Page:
To avoid an official antitrust probe by European Union (EU) regulators, Microsoft has announced that it will no longer require users of its popular Office software to also install its Teams video conferencing and messaging app on their devices.
According to the Financial Times, citing sources, Microsoft has made the concession to avoid a formal investigation, following a 2020 complaint by rival Slack (an enterprise chat app) alleging Microsoft bundling the service together was anti-competitive.
Slack has requested that EU officials compel Microsoft to sell Teams independently of its Office software.
Slack's complaint came at a time when the trend towards working from home was accelerating.
Apps like Teams and Slack exploded in popularity during the Covid pandemic, creating a multibillion-dollar opportunity as users and businesses increasingly adopt tools that enable remote working, the report said.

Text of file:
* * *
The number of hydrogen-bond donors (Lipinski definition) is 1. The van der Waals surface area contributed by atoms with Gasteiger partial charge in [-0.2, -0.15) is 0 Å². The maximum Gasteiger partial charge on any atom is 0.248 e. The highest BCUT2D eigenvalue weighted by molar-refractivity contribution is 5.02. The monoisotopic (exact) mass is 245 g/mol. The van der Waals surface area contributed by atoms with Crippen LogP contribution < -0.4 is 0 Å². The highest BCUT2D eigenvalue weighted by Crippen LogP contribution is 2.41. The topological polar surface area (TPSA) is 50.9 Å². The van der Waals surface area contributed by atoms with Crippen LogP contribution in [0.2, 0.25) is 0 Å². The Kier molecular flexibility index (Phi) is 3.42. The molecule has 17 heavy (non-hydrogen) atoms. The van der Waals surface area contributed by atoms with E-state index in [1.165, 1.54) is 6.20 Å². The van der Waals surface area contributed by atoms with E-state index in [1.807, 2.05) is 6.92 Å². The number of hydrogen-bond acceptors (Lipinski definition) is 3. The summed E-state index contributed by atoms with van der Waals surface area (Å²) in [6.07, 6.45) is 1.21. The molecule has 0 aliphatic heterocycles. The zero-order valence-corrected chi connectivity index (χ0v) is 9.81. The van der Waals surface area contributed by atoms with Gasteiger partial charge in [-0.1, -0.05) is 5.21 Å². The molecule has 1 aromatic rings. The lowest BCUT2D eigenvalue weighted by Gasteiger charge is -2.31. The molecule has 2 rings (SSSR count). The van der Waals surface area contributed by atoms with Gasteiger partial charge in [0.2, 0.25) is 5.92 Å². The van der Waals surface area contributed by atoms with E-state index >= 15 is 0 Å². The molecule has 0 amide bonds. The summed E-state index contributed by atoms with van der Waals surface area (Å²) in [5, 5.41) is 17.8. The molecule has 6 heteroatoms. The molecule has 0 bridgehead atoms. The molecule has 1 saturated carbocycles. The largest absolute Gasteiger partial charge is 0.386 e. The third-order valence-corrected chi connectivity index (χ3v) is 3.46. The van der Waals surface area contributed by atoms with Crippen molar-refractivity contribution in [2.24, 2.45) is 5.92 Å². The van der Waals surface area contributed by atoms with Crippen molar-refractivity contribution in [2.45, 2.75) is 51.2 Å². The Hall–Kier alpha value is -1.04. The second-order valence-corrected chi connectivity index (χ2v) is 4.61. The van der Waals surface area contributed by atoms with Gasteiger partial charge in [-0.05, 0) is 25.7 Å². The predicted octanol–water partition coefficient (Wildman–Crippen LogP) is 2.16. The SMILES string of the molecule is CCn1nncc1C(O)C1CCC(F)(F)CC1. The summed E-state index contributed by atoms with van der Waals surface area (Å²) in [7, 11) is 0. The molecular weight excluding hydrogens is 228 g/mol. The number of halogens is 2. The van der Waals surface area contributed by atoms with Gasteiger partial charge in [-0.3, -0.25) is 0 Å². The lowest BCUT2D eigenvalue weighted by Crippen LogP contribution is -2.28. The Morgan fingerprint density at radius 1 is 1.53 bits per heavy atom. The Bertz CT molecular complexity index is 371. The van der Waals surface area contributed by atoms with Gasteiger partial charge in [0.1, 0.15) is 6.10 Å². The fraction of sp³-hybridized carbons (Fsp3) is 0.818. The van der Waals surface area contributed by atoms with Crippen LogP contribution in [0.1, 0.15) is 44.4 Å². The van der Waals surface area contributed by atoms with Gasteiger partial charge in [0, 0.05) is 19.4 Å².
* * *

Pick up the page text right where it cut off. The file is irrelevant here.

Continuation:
"We are mindful of our responsibilities in the EU as a major technology company. We continue to engage cooperatively with the commission in its investigation and are open to pragmatic solutions that address its concerns and serve customers well," Microsoft was quoted as saying.
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Moreover, the report said that Microsoft was accused by the commission in 2008 of using its dominant position to force users to download its Internet Explorer browser by bundling it with Windows.
Although the company settled with the commission and offered users a choice of browsers, the EU fined the company 561 million in 2013 for failing to fulfil its promise.
Meanwhile, Twitter CEO Elon Musk has threatened to sue Microsoft over claims that the company "trained illegally using Twitter data".
Musk reacted after Microsoft dropped Twitter from its advertising platform as it allegedly refused to pay Twitter's application programming interface (API) fees.
(Only the headline and picture of this report may have been reworked by the Business Standard staff; the rest of the content is auto-generated from a syndicated feed.)